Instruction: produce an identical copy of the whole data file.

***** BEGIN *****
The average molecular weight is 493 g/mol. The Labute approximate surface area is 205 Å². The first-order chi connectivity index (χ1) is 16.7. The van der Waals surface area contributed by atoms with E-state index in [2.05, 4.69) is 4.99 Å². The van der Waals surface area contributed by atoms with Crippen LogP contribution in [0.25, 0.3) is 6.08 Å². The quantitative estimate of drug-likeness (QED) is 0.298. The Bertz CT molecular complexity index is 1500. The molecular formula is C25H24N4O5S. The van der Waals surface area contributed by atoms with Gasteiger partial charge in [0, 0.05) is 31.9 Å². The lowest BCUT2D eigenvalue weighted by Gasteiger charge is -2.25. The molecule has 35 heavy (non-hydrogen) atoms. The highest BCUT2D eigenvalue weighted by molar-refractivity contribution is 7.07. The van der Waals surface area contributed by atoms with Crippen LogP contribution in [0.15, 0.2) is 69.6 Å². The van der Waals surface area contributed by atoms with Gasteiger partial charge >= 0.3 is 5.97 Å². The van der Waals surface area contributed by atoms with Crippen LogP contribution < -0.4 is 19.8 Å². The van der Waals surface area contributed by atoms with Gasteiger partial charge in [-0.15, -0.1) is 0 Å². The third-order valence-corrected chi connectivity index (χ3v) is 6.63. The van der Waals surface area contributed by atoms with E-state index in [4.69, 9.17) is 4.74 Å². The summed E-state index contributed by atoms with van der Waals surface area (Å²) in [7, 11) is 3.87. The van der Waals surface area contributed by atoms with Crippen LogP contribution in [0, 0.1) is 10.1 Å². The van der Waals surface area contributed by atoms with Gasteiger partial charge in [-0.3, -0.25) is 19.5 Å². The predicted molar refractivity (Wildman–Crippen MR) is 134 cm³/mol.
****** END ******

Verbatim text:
The average molecular weight is 493 g/mol. The Labute approximate surface area is 205 Å². The first-order chi connectivity index (χ1) is 16.7. The van der Waals surface area contributed by atoms with E-state index in [2.05, 4.69) is 4.99 Å². The van der Waals surface area contributed by atoms with Crippen LogP contribution in [0.25, 0.3) is 6.08 Å². The quantitative estimate of drug-likeness (QED) is 0.298. The Bertz CT molecular complexity index is 1500. The molecular formula is C25H24N4O5S. The van der Waals surface area contributed by atoms with Gasteiger partial charge in [0, 0.05) is 31.9 Å². The lowest BCUT2D eigenvalue weighted by Gasteiger charge is -2.25. The molecule has 35 heavy (non-hydrogen) atoms. The highest BCUT2D eigenvalue weighted by molar-refractivity contribution is 7.07. The van der Waals surface area contributed by atoms with Crippen LogP contribution in [0.15, 0.2) is 69.6 Å². The van der Waals surface area contributed by atoms with Gasteiger partial charge >= 0.3 is 5.97 Å². The van der Waals surface area contributed by atoms with Crippen LogP contribution < -0.4 is 19.8 Å². The van der Waals surface area contributed by atoms with Gasteiger partial charge in [-0.15, -0.1) is 0 Å². The third-order valence-corrected chi connectivity index (χ3v) is 6.63. The van der Waals surface area contributed by atoms with E-state index in [4.69, 9.17) is 4.74 Å². The summed E-state index contributed by atoms with van der Waals surface area (Å²) in [7, 11) is 3.87. The van der Waals surface area contributed by atoms with Crippen LogP contribution in [0, 0.1) is 10.1 Å². The van der Waals surface area contributed by atoms with Gasteiger partial charge in [-0.3, -0.25) is 19.5 Å². The predicted molar refractivity (Wildman–Crippen MR) is 134 cm³/mol.